It's hardly a scoop that the Pittsburgh Tribune-Review's editorial page leans to the right.
What is surprising, perhaps, is how obsessive-compulsively it seems to pursue that agenda. The editorial page, for example, all but refuses to use the word "Democratic" in phrases like "Democratic Primary" or "Democratic candidate" -- even when it's uttered by arch-conservative columnists such as Pat Buchanan and George Will.
Of course, the Trib's commentary doesn't ignore Democrats entirely. (After all, who else could the Trib blame for the triumphant march of socialism into our daily lives?) It's just that when the party of Roosevelt is referred to in the Trib's op-ed section, its various uses are referred to with the noun Democrat, minus the "ic."
The practice apparently requires altering the text of articles by syndicated columnists. It also violates common journalistic style, and plays a word game that has irked liberals for years.
The phrase "Democrat Party" has long been popular amongst Republican operatives, and liberals see it as a subtle linguistic slur. In a 2006 New Yorker piece, Hendrik Hertzberg wrote, "there's no great mystery about the motives behind this deliberate misnaming. 'Democrat Party' is a slur, or intended to be -- a handy way to express contempt. ... It fairly screams 'rat.'"
"It's a little thing," agreed a Washington Post account in 2007, "a means of needling the opposition by purposefully mispronouncing its name, and of suggesting that the party on the left is not truly small-'d' democratic."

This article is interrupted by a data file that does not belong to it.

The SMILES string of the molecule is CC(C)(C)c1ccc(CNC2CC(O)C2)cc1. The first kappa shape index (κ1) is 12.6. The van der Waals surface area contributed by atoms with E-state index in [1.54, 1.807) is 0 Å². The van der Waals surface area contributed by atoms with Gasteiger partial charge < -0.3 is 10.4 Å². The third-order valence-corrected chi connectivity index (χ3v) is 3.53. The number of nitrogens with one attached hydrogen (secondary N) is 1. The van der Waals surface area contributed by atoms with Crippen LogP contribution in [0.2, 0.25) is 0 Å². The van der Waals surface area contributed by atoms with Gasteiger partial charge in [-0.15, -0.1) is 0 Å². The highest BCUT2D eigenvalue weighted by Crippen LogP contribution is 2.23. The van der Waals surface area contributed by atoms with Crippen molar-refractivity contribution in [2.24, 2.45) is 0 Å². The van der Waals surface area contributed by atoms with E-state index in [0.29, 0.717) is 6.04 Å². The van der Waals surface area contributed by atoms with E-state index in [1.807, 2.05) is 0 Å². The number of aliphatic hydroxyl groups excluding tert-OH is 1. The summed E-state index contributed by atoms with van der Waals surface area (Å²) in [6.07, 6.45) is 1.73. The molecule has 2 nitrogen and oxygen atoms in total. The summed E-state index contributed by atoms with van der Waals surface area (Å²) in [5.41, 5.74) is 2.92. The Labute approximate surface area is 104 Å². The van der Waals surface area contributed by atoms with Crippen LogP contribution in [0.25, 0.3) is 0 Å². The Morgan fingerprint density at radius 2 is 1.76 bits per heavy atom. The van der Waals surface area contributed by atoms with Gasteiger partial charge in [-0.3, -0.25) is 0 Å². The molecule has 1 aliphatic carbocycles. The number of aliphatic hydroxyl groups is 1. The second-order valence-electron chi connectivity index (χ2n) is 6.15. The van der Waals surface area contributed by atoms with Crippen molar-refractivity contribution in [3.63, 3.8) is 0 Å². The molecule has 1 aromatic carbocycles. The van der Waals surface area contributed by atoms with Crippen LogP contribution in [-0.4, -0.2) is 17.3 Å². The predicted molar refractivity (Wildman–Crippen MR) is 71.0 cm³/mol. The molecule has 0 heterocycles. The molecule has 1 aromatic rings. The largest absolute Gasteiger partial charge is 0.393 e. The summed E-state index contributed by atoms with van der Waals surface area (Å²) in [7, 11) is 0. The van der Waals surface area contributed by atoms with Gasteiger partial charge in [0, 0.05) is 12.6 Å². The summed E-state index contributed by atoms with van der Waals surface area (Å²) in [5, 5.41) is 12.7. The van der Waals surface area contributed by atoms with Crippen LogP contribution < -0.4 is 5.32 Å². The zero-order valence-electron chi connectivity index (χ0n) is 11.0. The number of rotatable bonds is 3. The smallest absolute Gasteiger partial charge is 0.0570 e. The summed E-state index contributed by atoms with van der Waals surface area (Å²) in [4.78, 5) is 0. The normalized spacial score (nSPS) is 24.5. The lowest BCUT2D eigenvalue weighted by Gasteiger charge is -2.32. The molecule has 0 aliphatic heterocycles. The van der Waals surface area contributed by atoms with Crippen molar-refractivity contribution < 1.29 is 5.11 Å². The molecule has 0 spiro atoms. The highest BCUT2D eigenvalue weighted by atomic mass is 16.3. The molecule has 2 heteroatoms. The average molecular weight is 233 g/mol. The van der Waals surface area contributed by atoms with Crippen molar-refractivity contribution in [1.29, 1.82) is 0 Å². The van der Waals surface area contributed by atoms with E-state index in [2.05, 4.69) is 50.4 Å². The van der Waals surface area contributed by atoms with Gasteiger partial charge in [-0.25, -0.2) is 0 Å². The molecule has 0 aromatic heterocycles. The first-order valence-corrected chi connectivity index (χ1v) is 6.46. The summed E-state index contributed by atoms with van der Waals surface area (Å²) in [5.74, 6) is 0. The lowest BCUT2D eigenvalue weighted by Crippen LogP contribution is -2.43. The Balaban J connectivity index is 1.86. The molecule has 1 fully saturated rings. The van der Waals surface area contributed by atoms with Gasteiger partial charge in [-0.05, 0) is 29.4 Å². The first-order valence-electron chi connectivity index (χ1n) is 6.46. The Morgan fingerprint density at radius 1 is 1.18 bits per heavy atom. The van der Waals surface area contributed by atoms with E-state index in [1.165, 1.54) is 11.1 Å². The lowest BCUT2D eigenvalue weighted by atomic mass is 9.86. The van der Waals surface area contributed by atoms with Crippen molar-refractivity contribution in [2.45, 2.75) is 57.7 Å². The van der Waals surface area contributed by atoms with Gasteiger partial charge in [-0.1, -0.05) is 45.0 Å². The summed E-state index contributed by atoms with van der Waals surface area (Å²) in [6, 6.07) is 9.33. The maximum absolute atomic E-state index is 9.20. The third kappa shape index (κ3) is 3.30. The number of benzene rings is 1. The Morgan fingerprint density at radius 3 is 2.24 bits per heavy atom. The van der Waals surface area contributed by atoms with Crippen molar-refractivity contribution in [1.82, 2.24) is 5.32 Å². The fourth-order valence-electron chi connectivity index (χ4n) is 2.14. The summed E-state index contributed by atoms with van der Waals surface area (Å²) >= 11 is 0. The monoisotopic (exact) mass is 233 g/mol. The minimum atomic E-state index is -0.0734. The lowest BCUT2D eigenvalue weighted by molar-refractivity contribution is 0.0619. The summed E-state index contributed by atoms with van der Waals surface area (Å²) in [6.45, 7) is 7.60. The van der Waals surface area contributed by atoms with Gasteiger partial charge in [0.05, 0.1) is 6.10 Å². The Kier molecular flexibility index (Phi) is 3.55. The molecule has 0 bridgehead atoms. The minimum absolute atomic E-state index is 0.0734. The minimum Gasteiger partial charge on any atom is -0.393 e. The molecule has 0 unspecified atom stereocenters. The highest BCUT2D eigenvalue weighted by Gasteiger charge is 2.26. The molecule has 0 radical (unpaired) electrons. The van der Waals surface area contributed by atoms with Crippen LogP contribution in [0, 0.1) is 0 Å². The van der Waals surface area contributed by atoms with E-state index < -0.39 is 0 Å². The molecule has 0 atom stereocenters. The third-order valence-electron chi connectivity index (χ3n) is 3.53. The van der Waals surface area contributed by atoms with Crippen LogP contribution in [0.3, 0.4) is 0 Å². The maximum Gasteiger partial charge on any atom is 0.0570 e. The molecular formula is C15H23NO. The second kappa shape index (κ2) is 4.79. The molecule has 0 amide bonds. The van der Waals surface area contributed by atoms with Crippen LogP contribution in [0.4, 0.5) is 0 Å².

But the Trib's editorial page makes the change regularly. In his Jan. 13 Washington Post column about the Republican primary entitled "A GOP Numbers Crunch," for example, George Will uses the word "Democratic" in four instances: His piece refers to "Democratic candidates," "Democratic participation," Democratic members of Congress," and a "Democratic governor." But when the Trib reprinted the same column under the headline "Gimme Shelter" on the same day, the word was changed to "Democrat" each time.
CP has found similar alterations made to the work of other columnists last year, including Pat Buchanan, Robert Novak and Ann Coulter.
When told of the change, the wire services that syndicate the columnists were bemused. "Obviously we would prefer that the columns would run in the way that we provide them," says James Hill, the managing editor of the syndicate that reprints Will's column nationwide. Will, he adds, does not "make references to the 'Democrat Party,' and we would prefer his words not be altered."
Papers can edit columns to fit their style, Hill says, but it's hard to say that's the Trib's motivation here. The AP style guide, broadly used throughout the industry, insists that "Democratic Party" is the correct usage, as is "Democratic Primary," etc. And in fact, most Trib stories in the news section seem to use the "Democratic" form. Even the editorial page uses "Democratic Party" more often than not. Neither the Trib's editor, Frank Craig, nor editorial-page editor Colin McNickle returned calls or e-mails to explain the change.
That's unfortunate, says Duquesne journalism professor Maggie Patterson. "I think it's important to get their side of it," she says. "It's very hard for me to judge without knowing from them why it's important to them to make that change.
"I just don't understand what the point would be," she says. "If it's meant to be a slam, it's a pretty petty one, and would seem to be small-minded."
Robert Richards, a distinguished professor of journalism and law at Penn State University, says the change strikes him "as grammatically incorrect" more than anything else. "I would hope a newspaper wouldn't do this just to tweak Democrats," Richards says. "It's just a bizarre thing to do."
Then again, George W. Bush touched off a small controversy last January, when he congratulated the new "Democrat majority" during his State of the Union address. After the speech, Democrats groused to the Washington Post that it was a "calculated insult" that was "[l]ike nails on a chalkboard."
But at least the Trib could have run the speech in its op-ed section unedited.